Saturday, April 25, 2009

Remember the Spanish flu?

Of course you don't. It killed 50 million people in 1918-1919.

Now the swine flu outbreak in Mexico has some parallels:
"This is an animal strain of the H1N1 virus, and it has pandemic potential because it is infecting people," said the WHO's director-general, Margaret Chan, as public health experts gathered in emergency session in Geneva to discuss the outbreak.

The mutant vaccine-resistant strain - a previously unseen combination of pig, bird and human and viruses - is causing panic in Mexico's capital, one of the world's biggest cities where most of the victims have died.

Mexico City's mayor has cancelled all public events for 10 days and school, colleges and museums have been closed. Alarmed residents are stockpiling food to hole up at home or packing bags and leaving the city - an exodus that could spread the disease.

Most of the victims have been aged 25 to 45 and the disease is thought to have been passed from person-to-person, heightening fears that the virus could be the beginning of a pandemic. Men and women in their prime were the greatest casualties of the so-called Spanish flu that wiped out about 50 million people after the First World War.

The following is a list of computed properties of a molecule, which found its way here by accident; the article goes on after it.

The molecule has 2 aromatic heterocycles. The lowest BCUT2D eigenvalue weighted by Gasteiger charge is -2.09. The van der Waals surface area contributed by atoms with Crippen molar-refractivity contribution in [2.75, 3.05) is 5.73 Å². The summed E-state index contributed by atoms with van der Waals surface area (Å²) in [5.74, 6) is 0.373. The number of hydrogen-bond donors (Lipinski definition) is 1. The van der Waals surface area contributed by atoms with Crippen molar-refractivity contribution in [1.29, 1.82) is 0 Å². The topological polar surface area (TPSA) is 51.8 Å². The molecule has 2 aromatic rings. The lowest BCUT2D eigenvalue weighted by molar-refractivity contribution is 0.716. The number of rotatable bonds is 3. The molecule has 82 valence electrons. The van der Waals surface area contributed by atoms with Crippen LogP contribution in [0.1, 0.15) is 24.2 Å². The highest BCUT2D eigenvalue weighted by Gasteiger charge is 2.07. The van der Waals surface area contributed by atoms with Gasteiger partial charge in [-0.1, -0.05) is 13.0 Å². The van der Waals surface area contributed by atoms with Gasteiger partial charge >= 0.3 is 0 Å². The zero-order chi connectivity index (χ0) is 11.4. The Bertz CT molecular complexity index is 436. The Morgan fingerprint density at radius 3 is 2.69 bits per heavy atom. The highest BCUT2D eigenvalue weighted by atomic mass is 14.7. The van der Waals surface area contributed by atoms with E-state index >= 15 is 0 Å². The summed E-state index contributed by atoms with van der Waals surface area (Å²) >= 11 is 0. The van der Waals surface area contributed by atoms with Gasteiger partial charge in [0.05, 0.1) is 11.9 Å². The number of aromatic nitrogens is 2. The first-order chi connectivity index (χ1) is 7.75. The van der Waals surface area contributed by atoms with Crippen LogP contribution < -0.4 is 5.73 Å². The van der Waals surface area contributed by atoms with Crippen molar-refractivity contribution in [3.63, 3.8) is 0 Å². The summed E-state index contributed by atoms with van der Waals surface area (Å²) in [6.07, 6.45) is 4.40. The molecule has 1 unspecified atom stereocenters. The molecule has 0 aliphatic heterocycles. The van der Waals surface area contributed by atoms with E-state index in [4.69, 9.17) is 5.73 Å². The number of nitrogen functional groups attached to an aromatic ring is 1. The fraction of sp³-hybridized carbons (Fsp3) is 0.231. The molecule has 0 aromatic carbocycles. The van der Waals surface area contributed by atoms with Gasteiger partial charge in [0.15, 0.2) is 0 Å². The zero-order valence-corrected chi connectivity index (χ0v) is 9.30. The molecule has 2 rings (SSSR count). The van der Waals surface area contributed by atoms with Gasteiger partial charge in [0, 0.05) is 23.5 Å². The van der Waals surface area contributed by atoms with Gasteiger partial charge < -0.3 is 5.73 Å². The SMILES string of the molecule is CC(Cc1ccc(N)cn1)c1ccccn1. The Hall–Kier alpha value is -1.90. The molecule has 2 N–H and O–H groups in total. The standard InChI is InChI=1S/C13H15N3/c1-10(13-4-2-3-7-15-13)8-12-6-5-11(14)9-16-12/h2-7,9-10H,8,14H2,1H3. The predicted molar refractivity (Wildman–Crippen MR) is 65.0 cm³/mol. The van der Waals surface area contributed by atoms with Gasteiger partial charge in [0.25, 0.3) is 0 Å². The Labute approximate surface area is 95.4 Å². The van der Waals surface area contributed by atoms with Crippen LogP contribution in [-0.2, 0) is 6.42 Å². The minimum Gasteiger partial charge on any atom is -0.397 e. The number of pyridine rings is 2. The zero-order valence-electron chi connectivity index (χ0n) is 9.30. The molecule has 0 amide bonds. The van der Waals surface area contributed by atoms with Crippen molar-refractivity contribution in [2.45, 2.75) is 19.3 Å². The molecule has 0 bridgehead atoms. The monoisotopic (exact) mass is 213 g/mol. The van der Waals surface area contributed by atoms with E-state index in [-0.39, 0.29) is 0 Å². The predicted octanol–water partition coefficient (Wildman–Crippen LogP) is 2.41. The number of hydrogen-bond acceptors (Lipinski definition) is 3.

More than 1,000 people have fallen ill in Mexico with suspected flu, while eight people in the bordering US states of California and Texas have also been infected. In New York, 75 children from a private school in Queens who fell sick with flu-like symptoms last week were being tested for the disease after it emerged that some pupils recently visited Mexico.

Miss Chan said the strain is still poorly understood and the situation is evolving quickly. "We do not yet have a complete picture of the epidemiology or the risk, including possible spread beyond the currently affected areas," she said. "Nonetheless, in the assessment of WHO, this is a serious situation."

Good news: Tamiflu works to reduce the symptoms of those infected with this new strain. Bad news: there ain't nearly enough Tamiflu to help everyone if this becomes a pandemic.

Wash your hands often. Avoid crowds. Consider a face mask if going to an area with an outbreak.

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